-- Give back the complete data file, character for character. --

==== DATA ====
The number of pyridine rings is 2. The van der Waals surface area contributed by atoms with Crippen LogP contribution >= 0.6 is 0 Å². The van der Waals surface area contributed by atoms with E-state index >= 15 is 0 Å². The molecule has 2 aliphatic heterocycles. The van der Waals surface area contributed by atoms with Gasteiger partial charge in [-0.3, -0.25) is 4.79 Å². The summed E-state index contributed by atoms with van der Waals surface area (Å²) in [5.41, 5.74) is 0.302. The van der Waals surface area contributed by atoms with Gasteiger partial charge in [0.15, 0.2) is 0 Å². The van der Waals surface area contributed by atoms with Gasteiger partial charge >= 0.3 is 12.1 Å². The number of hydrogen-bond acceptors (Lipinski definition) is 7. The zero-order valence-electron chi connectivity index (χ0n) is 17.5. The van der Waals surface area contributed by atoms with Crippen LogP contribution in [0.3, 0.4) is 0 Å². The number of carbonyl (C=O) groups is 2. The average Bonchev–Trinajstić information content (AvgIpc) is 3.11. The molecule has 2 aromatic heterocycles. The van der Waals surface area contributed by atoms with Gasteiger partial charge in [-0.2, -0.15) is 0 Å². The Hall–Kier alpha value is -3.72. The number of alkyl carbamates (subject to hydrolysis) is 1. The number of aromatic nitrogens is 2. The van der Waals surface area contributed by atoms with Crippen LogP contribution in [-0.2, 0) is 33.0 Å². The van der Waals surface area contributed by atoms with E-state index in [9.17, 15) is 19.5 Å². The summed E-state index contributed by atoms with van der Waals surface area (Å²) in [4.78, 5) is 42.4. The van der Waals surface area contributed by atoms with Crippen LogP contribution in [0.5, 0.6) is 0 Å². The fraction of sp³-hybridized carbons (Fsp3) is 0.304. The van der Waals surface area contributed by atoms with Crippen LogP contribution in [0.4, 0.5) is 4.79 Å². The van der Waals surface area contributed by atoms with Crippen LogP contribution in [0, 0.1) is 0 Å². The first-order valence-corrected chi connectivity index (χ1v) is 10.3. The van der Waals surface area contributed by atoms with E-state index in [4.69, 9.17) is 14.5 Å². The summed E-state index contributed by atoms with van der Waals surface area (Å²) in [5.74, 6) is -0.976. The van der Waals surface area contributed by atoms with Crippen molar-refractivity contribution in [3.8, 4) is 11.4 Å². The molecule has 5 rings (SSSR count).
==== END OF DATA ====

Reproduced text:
The number of pyridine rings is 2. The van der Waals surface area contributed by atoms with Crippen LogP contribution >= 0.6 is 0 Å². The van der Waals surface area contributed by atoms with E-state index >= 15 is 0 Å². The molecule has 2 aliphatic heterocycles. The van der Waals surface area contributed by atoms with Gasteiger partial charge in [-0.3, -0.25) is 4.79 Å². The summed E-state index contributed by atoms with van der Waals surface area (Å²) in [5.41, 5.74) is 0.302. The van der Waals surface area contributed by atoms with Gasteiger partial charge in [0.15, 0.2) is 0 Å². The van der Waals surface area contributed by atoms with Gasteiger partial charge >= 0.3 is 12.1 Å². The number of hydrogen-bond acceptors (Lipinski definition) is 7. The zero-order valence-electron chi connectivity index (χ0n) is 17.5. The van der Waals surface area contributed by atoms with Crippen LogP contribution in [0.3, 0.4) is 0 Å². The number of carbonyl (C=O) groups is 2. The average Bonchev–Trinajstić information content (AvgIpc) is 3.11. The molecule has 2 aromatic heterocycles. The van der Waals surface area contributed by atoms with Gasteiger partial charge in [-0.2, -0.15) is 0 Å². The Hall–Kier alpha value is -3.72. The number of alkyl carbamates (subject to hydrolysis) is 1. The number of aromatic nitrogens is 2. The van der Waals surface area contributed by atoms with Crippen LogP contribution in [-0.2, 0) is 33.0 Å². The van der Waals surface area contributed by atoms with E-state index in [9.17, 15) is 19.5 Å². The summed E-state index contributed by atoms with van der Waals surface area (Å²) in [4.78, 5) is 42.4. The van der Waals surface area contributed by atoms with Crippen LogP contribution in [0.5, 0.6) is 0 Å². The fraction of sp³-hybridized carbons (Fsp3) is 0.304. The van der Waals surface area contributed by atoms with Crippen LogP contribution in [0.4, 0.5) is 4.79 Å². The van der Waals surface area contributed by atoms with Crippen LogP contribution in [0, 0.1) is 0 Å². The first-order valence-corrected chi connectivity index (χ1v) is 10.3. The van der Waals surface area contributed by atoms with E-state index in [4.69, 9.17) is 14.5 Å². The summed E-state index contributed by atoms with van der Waals surface area (Å²) in [5.74, 6) is -0.976. The van der Waals surface area contributed by atoms with Crippen molar-refractivity contribution in [3.8, 4) is 11.4 Å². The molecule has 5 rings (SSSR count).